This post and series deal with various types of abuse,
including sexual abuse and abuse perpetrated by clergy.
Please read with caution.
Once when I was a teenager, I went to see Ravi Zacharias speak, down at the Naval Academy in Annapolis. If you haven’t heard of him, Zacharias was an evangelist, apologist, author, and minister. He was very popular among evangelicals in the 1990s and 2000s for his arguments defending objective truth and morals. He also founded RZIM (Ravi Zacharias International Ministries) and led the organization for many years. The lecture he gave, as I recall, was excellent, dealing extensively with the tension between relativistic views of truth and Christian thought.
Zacharias died of cancer last May. I hadn’t really thought about him for a while; I’d gravitated toward other authors and topics as I became interested in Catholicism. I didn’t even realize he had died until I started seeing stuff pop up on Twitter about the scandal.
As early as 2017, it seems, reports had been circulating that he had exaggerated his credentials. Professed connections to Cambridge and Oxford were denied by both universities. Apparently his commitment to objective truth had some caveats. But this was small potatoes next to the abuse allegations. Three women working at spas he co-owned in Atlanta—because owning a spa is a totally normal side hustle for a minister—came forward, reporting that he regularly exposed himself and masturbated in front of masseuses there. According to a recent article from Christianity Today:
One woman told the investigators that “after he arranged for the ministry to provide her with financial support, he required sex from her.” She called it rape. She said Zacharias “made her pray with him to thank God for the ‘opportunity’ they both received” and, as with other victims, “called her his ‘reward’ for living a life of service to God,” the report says. Zacharias warned the woman—a fellow believer—if she ever spoke out against him, she would be responsible for millions of souls lost when his reputation was damaged.
He may have abused as many as two hundred women over the course of his career, in the US, India, Thailand, and Malaysia.
Of course, this is only the latest in a long series of sex scandals among priests and pastors. I did a series just a few months ago about the McCarrick report. Why it’s happening is a tough question of its own, partly because the sex scandals clearly aren’t confined to religious ministry. Sexual abuse abounds in schools, athletics, the entertainment industry. I don’t really have a theory of why there seems to be a culture-wide problem here, but there does appear to be one.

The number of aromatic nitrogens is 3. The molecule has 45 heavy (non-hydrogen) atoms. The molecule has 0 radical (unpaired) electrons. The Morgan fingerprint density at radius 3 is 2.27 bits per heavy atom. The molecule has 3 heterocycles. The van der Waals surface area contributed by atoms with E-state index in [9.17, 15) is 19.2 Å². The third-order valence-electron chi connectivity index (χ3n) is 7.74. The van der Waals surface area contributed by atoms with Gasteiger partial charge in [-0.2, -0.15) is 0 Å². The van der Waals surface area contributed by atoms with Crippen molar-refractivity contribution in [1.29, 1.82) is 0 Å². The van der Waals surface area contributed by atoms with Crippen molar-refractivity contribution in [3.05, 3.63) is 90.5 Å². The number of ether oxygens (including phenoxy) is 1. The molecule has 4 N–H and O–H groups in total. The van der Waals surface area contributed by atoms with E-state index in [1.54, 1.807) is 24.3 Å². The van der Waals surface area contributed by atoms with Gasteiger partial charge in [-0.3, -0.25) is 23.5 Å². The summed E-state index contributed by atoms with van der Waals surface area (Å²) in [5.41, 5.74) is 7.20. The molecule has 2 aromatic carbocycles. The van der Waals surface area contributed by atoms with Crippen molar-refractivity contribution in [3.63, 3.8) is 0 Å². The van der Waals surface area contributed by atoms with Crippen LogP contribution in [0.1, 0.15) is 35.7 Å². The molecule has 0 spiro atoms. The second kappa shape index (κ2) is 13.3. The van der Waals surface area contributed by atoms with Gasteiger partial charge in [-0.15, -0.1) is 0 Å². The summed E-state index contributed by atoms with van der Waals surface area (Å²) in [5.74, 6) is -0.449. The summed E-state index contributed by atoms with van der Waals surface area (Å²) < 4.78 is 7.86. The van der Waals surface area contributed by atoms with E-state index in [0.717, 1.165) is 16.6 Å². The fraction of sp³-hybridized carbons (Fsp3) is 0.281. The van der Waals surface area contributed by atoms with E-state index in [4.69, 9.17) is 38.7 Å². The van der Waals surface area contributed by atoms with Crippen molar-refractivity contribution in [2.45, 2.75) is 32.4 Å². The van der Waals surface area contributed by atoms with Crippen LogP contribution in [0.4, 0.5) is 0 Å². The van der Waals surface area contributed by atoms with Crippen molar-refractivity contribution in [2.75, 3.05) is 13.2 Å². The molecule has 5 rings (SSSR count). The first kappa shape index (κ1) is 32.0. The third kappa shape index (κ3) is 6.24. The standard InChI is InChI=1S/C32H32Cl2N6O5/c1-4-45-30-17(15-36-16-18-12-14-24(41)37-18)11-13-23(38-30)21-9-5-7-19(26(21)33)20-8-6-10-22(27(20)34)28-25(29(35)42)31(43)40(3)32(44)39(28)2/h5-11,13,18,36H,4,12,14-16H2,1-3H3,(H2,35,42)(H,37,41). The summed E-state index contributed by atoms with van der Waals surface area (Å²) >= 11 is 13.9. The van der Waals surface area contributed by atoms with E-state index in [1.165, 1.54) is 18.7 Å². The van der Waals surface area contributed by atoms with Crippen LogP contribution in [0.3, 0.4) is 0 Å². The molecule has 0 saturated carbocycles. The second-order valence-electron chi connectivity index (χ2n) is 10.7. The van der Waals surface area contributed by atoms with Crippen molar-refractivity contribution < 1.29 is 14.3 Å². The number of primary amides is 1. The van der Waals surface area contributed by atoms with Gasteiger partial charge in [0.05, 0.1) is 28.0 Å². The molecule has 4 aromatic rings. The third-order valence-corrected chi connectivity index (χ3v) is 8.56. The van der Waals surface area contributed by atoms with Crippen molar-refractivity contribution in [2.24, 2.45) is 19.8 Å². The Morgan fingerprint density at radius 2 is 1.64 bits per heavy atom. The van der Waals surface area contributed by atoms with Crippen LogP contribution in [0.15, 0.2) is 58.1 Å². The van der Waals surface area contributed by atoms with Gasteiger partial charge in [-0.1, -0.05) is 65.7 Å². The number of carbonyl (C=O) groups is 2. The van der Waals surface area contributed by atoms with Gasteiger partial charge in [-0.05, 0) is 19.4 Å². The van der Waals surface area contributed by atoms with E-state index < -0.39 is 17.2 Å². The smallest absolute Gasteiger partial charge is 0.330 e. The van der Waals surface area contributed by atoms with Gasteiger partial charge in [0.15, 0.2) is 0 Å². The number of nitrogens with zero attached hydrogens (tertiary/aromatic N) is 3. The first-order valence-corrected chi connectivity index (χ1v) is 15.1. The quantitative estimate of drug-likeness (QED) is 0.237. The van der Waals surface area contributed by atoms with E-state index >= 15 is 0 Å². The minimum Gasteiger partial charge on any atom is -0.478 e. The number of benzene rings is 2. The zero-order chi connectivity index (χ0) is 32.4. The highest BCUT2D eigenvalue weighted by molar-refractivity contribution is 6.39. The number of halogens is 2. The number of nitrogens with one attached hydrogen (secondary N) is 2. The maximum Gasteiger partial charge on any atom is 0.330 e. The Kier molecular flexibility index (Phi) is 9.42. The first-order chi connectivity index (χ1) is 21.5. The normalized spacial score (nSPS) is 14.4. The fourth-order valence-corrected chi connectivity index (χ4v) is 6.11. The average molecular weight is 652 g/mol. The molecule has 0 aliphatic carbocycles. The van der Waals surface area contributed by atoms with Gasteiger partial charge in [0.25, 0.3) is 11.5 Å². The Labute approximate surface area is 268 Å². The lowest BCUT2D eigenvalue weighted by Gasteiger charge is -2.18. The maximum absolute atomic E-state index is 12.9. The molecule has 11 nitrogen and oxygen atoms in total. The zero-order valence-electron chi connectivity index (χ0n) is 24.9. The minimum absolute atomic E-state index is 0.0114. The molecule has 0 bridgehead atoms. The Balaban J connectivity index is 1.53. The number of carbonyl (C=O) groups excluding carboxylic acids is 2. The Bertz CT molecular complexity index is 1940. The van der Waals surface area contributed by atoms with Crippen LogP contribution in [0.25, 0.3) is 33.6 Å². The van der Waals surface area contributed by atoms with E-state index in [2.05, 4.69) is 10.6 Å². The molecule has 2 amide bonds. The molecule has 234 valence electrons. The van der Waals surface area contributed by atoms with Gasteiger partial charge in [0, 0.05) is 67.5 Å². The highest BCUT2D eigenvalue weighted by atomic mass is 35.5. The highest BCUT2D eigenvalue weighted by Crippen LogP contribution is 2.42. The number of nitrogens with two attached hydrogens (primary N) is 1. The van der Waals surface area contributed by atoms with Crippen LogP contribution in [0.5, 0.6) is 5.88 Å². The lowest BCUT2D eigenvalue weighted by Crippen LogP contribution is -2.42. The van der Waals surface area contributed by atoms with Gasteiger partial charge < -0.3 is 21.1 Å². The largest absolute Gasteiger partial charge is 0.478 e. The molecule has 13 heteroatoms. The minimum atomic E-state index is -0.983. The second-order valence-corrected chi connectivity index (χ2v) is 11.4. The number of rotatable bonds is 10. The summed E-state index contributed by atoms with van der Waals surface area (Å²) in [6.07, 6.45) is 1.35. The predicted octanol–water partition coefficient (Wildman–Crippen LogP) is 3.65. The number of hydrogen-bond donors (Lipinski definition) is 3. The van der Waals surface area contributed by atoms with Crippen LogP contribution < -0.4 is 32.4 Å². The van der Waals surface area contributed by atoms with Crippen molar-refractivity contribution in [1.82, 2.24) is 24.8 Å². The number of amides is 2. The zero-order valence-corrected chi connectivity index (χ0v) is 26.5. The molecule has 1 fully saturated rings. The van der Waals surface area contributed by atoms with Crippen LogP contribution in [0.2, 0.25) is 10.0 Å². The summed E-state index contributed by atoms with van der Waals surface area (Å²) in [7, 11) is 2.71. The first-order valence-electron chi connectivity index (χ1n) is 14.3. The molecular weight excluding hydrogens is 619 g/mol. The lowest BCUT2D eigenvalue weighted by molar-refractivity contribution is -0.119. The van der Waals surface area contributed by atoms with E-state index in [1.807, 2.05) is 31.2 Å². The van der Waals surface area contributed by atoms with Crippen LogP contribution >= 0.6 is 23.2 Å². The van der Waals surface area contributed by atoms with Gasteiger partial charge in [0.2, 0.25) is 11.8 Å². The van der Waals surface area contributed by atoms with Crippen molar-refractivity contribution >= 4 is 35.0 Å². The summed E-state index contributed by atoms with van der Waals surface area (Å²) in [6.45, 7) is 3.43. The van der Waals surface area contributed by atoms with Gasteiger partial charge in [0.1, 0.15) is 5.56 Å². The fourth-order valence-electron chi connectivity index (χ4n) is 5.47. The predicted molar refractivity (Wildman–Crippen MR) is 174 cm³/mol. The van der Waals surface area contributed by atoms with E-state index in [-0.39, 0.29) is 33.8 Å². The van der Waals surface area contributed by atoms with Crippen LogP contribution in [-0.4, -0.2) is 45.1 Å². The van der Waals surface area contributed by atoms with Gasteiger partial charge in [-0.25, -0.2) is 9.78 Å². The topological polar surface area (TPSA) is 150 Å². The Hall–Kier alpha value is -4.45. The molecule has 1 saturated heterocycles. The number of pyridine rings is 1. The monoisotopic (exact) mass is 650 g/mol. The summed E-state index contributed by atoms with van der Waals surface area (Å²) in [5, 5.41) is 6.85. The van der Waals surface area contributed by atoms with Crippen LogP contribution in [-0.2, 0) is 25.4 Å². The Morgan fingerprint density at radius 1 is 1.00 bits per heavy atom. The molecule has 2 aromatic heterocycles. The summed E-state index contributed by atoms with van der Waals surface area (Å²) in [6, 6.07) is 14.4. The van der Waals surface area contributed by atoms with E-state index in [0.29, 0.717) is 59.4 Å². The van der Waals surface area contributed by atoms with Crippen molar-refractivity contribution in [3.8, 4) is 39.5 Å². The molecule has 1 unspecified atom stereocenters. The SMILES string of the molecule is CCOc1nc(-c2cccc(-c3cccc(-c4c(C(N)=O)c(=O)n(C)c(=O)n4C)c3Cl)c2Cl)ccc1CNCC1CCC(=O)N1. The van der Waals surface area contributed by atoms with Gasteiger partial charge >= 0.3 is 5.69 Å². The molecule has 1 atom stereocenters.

But this series isn’t about sexual abuse specifically. Sexual abuse by clergy is just one form of the broader category of spiritual abuse—something else we’ve been in denial about for a long time.
There is no church or religious tradition that doesn’t have some history of abusers in power. The Catholic Church is, for the moment, the most notorious, and we probably deserve it. (“Probably,” not because the media is unfair to the Church, but because it’s possible some other group is even worse than us.) The last several decades have seen substantial decline in religious practice in a lot of places. That doubtless has a few causes; but I’ve seen and heard a lot of people complaining of spiritual abuse in the last several years, whether they used that term or not. So I’m willing to bet it’s a factor.
So what is it? How do we detect it? What can we do about it?
What Is Spiritual Abuse?
A working definition of abuse in general might be: a person or group misusing their power to harm another person or group. The word typically implies some kind of authority or hierarchy. Abuse can be classified in a few different ways:
- Means of harm (e.g. verbal, physical, sexual)
- Target of harm (e.g. child, elder, spousal)
- Position of abuser (e.g. police, parental, teacher)
- Context/setting of harm (e.g. domestic, digital, prison)
Some of these overlap, of course. For example, spousal abuse indicates both the victim and the target, by definition. There are also types of abuse that we don’t often use the word abuse for, like exploiting someone financially. What they all have in common is that the abuser is hurting someone who has reason to trust them.
Spiritual abuse can include almost any other form of abuse. Its defining trait is the kind of damage it does: in addition to any other harm it involves, spiritual abuse endangers the victim’s ability to relate to God. This might be because the abuser was apparently devout, or held a position in ministry, or rationalized their behavior to the victim in religious terms, or committed the abuse in a church. Whatever the specifics, the wound is not only to the body or the mind, but to the soul. Over the next several posts in this series, we’re going to look at: what behaviors constitute spiritual abuse; how to spot it; and what we can do to heal from it.